High Street Hill Real Estate
High Street Hill is a residential neighborhood in the southeast section of Brookline, also known as “Pill Hill” for its close proximity to the Longwood Medical Center. Because of its easy commute, High Street Hill is home to many doctors, researchers, and other medical employees. In addition to its convenient location, Leaverett Pond is another of the area’s attractions, providing residents with outdoor space complete with gardens, playground and paths for biking and running. Frederick Law Olmsted, the “father of landscape architecture” was actively involved in designing many of Brookline’s neighborhoods and inspired the landscaping surrounding several historic homes in the area, including the Philbrick Estate. The majority of the homes on High Street Hill were built between 1870 and 1930 on winding roads and set back from the street. Many homes were specifically constructed to take in views of the area’s green spaces as well as the city. The streets are lined with period examples of Victorian, Greek Revival, English Cottage, and Mansard architecture. Many homes have been renovated inside to offer the latest conveniences while preserving the exteriors and period finishes inside. Read more about High Street Hill real estate.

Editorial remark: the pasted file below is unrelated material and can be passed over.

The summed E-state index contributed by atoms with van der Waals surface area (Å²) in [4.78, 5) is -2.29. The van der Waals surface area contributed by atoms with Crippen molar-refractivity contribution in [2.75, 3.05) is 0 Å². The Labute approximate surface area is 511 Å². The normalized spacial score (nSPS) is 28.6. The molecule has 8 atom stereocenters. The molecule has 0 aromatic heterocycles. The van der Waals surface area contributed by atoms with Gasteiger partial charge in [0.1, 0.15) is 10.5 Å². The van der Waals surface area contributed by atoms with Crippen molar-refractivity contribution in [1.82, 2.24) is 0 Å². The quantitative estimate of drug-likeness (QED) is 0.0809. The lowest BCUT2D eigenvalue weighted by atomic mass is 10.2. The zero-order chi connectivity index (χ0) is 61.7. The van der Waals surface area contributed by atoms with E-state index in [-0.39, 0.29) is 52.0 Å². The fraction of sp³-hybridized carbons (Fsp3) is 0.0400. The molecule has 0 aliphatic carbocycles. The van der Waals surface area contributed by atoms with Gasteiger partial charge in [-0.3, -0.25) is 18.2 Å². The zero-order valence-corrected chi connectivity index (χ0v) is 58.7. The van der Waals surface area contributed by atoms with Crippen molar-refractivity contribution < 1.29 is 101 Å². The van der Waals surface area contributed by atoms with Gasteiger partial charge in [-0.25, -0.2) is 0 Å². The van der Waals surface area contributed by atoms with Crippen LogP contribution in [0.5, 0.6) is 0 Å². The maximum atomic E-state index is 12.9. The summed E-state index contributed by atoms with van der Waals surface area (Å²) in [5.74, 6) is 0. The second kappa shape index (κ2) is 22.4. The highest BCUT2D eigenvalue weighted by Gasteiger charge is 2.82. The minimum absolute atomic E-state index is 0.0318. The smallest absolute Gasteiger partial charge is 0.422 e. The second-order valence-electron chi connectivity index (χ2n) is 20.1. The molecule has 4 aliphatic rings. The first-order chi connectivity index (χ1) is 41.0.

High Street Hill Homes & Condos For Sale
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High Street Hill Location
High Street Hill is centered along High Street but also encompasses Allerton and Cumberland Streets; Glen, Hawthorn, and Edgehill Roads, and Pond Avenue. The neighborhood borders the neighborhood of Brookline Village to the north;”The Point” neighborhood to the south, and the Emerald Necklace, the meticulously designed chain of parks linked by parkways and waterways in Boston and Brookline, to its east. Located just over five miles from Downtown Boston and close to Route 9, High Street Hill is a short walk to the Brookline Village MBTA stop on the Green Line.
High Street Hill History
High Street Hill is the older, more formal name for the neighborhood which became part of Brookline when it was annexed from Boston in 1844. The neighborhood claims a number of historically significant buildings as well as homes. Noted abolitionist, Samuel Philbrick, lived in Brookline at 182 Walnut street during the mid-1860s. His home served as a stop for the Underground Railroad during the Civil War. The National Register of Historic Places lists the neighborhood as a Historic District as well as designating several landmarks as historically significant.